After the success of BHP’s re-branding and ‘Think Big’ marketing campaign, there’s no doubt we’ll continue to see other brands in the mining industry follow suit to help combat what Mackenzie described as an “indisputable” emerging crisis.
Uncertainty over the DRC
With global risk consultancy Verisk Maplecroft’s 2019 Resource Nationalism Index (RNI) report seeing 30 countries registering a significant increase in resource nationalism metrics last year, the Democratic Republic of Congo (DRC) was one of the more notable on the list.
The RNI measures the risk of expropriation, the imposition of more stringent fiscal regimes, and the pressure for companies to source goods and services from local providers.
For the DRC, its place on the list is most likely a result of the new Mining Code, which allows for more government interventions and oppressive fiscal terms – this could result in the government taking even greater control of natural resources.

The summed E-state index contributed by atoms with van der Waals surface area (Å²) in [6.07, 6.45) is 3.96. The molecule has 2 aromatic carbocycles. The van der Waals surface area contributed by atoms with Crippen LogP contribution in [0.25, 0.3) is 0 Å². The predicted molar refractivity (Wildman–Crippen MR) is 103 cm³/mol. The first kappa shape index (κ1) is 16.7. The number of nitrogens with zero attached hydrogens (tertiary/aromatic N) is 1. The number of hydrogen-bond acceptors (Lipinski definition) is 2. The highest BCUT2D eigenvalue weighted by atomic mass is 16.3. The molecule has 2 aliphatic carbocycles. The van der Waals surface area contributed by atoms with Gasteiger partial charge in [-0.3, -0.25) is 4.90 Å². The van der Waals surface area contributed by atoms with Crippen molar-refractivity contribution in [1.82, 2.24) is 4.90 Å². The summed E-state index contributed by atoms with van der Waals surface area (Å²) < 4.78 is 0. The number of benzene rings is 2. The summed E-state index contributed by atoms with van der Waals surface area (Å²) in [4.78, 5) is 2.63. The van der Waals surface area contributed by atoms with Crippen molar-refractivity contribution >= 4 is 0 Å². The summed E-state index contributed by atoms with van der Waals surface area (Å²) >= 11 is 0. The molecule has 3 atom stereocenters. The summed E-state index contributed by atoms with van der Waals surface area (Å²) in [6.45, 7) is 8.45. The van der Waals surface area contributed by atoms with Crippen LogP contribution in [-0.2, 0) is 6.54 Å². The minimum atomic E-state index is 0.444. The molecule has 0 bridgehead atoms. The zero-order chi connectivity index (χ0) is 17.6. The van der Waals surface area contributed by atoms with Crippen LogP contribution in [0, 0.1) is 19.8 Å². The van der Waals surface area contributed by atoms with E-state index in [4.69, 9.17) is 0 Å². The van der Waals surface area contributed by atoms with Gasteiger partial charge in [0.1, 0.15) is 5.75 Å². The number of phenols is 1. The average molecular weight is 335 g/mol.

With resource nationalism creeping to the forefront in the DRC, investors are being squeezed from all directions. Since the new Mining Code came into place in June 2018, the government has been attempting to block commercial asset transfers, trying to seize operators as a way to get more profit, and preventing exports from a cobalt mine.
As well as the DRC, there are seven other countries with the ‘extreme risk’ rating – Venezuela, Tanzania, Russia, North Korea, Zimbabwe, Swaziland and Papa New Guinea.
Electrification and mine design innovations
In a bid to improve the potential sustainability of their operations and contributions, many mining companies around the world are looking at ways to electrify and/or automate their mines.
While electrification is not exclusive to the African mining industry, it is something that will become more pertinent globally with the potential it offers to reduce the energy costs of mining, as well as making it more sustainable and safer as an industry.
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Whether it involves switching from diesel-powered engines to electric, or hiring workers with stronger data processing and digital literacy skills, the industry is ripe for change.
This is not a change we will see overnight, or come to fruition in 2020, but something that will require a fundamental shift from the industry as a whole, at a global scale. Moving from conventional ways of working to the use of electric equipment will require upskilling, collaboration with equipment manufacturers, and an overall rethinking of how mines are designed.